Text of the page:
Rancho back in saddle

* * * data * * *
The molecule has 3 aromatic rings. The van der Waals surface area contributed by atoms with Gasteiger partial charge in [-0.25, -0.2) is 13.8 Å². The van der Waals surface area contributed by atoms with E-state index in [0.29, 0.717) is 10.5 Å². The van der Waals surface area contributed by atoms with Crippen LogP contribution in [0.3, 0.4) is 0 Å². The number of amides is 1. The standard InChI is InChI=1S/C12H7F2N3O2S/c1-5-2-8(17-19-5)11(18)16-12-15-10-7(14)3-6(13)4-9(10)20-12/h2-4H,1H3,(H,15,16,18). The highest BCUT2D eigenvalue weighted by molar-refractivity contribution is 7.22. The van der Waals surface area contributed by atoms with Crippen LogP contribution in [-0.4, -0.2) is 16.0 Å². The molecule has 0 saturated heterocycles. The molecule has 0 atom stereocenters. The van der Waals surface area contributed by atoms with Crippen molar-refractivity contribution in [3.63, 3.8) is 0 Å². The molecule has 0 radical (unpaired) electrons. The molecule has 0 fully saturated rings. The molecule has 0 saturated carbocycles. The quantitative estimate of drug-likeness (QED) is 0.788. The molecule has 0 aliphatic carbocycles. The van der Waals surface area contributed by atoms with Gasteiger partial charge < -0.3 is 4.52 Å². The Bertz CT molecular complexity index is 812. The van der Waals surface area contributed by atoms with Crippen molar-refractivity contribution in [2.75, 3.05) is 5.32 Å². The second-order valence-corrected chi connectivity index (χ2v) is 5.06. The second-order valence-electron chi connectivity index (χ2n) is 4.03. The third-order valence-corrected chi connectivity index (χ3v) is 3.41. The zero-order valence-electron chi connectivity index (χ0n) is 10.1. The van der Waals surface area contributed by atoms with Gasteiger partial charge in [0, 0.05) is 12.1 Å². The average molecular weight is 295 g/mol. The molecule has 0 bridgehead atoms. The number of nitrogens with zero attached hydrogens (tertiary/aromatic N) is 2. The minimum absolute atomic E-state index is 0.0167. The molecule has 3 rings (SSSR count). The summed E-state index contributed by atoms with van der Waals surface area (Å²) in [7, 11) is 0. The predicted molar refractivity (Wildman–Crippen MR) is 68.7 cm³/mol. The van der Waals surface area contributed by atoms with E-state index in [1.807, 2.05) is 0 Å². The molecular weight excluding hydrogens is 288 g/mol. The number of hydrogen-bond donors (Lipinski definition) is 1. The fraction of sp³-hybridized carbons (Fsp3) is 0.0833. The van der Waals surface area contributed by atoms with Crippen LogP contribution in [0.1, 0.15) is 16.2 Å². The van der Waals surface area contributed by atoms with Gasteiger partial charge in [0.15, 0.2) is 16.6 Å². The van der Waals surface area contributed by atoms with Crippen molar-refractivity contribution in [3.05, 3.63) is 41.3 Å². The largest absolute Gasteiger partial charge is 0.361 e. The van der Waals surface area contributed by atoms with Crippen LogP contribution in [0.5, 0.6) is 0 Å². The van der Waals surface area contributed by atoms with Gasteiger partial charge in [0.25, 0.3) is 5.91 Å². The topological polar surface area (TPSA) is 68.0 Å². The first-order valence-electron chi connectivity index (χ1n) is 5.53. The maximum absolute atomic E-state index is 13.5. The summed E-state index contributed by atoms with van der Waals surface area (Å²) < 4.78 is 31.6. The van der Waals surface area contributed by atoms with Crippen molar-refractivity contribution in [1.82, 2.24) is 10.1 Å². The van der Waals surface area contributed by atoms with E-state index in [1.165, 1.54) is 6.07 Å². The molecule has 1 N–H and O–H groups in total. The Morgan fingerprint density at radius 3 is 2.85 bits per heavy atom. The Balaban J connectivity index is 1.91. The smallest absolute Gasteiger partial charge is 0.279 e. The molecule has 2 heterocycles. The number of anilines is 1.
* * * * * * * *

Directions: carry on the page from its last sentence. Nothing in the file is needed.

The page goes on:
first_img AD Quality Auto 360p 720p 1080p Top articles1/5READ MOREThe joys and headaches of holiday travel: John Phillips160Want local news?Sign up for the Localist and stay informed Something went wrong. Please try again.subscribeCongratulations! You’re all set! PIRU Come spring, a visitors center highlighting local attractions and offering a bit of history will open along Highway 126 thanks to a federal transportation grant. The center will feature partial renovation of a 16-room adobe at Rancho Camulos, the historic 19th-century ranch south of Piru that sits just off the highway linking Ventura and Santa Clarita. The adobe was severely damaged in the 1994 Northridge Earthquake and subsequent aftershocks. Ventura County officials will spend the $680,000 grant to make the building presentable and safe for travelers needing a rest stop. “The entire site is in need of financial help,” said Mary Schwabauer, chairman of the board of directors of Rancho Camulos Museum. “This retrofit will give us a chance to provide visitors a chance to look at life in a 19th-century ranch. It is not a complete restoration, but it’s a good start.” The rancho, once a 48,000-acre land grant given to Antonio del Valle in 1839, currently operates at 1,800 acres. Forty acres of the original grant, which includes all the ranch buildings and some agricultural land, was declared a National Historic Landmark in 2000. After the 1994 earthquake, [BODY]a building constructed between 1853 and 1880,[/BODY] what docents call “The Big Adobe,” was retrofitted with a $275,000 federal earthquake grant. But the small adobe closest to the highway sat patiently waiting for some attention. Now, the circa-1920 structure, built as a residence for Nachito del Valle (a grandson of Antonio), is getting its due. Walls that crumbled and fell away from the building will be rebuilt, windows removed and reset, tile floors restored to their former glory. “The first thing we do is access the damage and try to figure out how to do the repairs while salvaging as much of the historic fabric as we can,” said project manager Jeff Seidner, the owner of Eagle Restoration. “There’s nothing typical about adobe buildings; every one is a little bit different. This is a bit of a challenge. The walls are only one (block) thick and 10 inches wide. Most adobes are much thicker; the fact that it’s so thin and there were a lot of windows is probably why the damage is so severe.” Seidner is no newcomer to the adobe restoration process, with 22 years of experience that includes several state and national landmarks, such as Los Angeles’ Pio Pico Adobe and Leonis Adobe in Calabasas under his belt. His firm did the retrofit of what docents callThe Big Adobe, originally built in 1860 and now open for limited tours. Along with the fragile nature of adobe, his firm has to deal with dwindling resources raw materials and craftsmen trained in the lost art of creating the bricks and plastering the outside of the buildings. In fact, one of the primary sources of adobe blocks, the Hans Sumpf company, has closed its doors for good. Seidner had the foresight to purchase several lots of adobe blocks before they went out of business just in case. With 500 adobe houses in California alone, he knew they would come to good use. During a tour of the building, he showed visitors three layers of the walls the original dirt-colored adobe, created using soil, straw and other organic materials found on site, then a white layer of mudding, or plaster, and a sprayed-on modern texture coating that will have to be removed completely. Drivers zooming past on Highway 126 may remember the blue tarps that covered the small adobe in 1994 to keep the curious out and what adobe remained protected. Tarps will again cover the building, this time in anticipation of El Ni?o rains and winds expected before the project’s completion in March 2007. According to museum officials, the grant has been in the works for several years, which may work against the restoration. “There is a lot more damage to this building than there was when this plan was done,” Seidner said. One of Camulos’ quirks is the parapet roof, where the roof sits below the roofline, unlike most other adobes that have pitched hip roofs. Another challenge is getting government officials to agree on a single year or version of the retrofit. Seidner hopes that they will agree to allow him to remove a wall built in the 1960s that would allow him to restore the 1920s-era courtyard in the center of the building. “It is a reflection of both the era and the Spanish style to have this great open area in the center of the home,” Seidner said, pointing out wooden columns that demarked the original outside wall. The demolition stage will take four weeks to complete; Eagle crews have been carefully removing materials that collapsed, sorting and salvaging original pieces that will be incorporated into the restoration. Walls will be rebuilt, with center reinforcement cores connected to a diaphragm built into the new roof for strength. The red terra cotta roof tiles, now carefully sorted and stacked behind the building, will be put back into place and the building opened to travelers. Docents who give tours of the ranch will have an office in the new building, along with a research library. “We’ve waited so long for this little gem that no one knows about,” said Hillary Weireter, site manager of the museum. In the meantime, visitors are welcome at Rancho Camulos on Wednesdays, Saturdays and Sundays from 1 to 4 p.m. For more information, visit their Web site at www.ranchocamulos.org. [email protected] (661) 257-5252last_img read more

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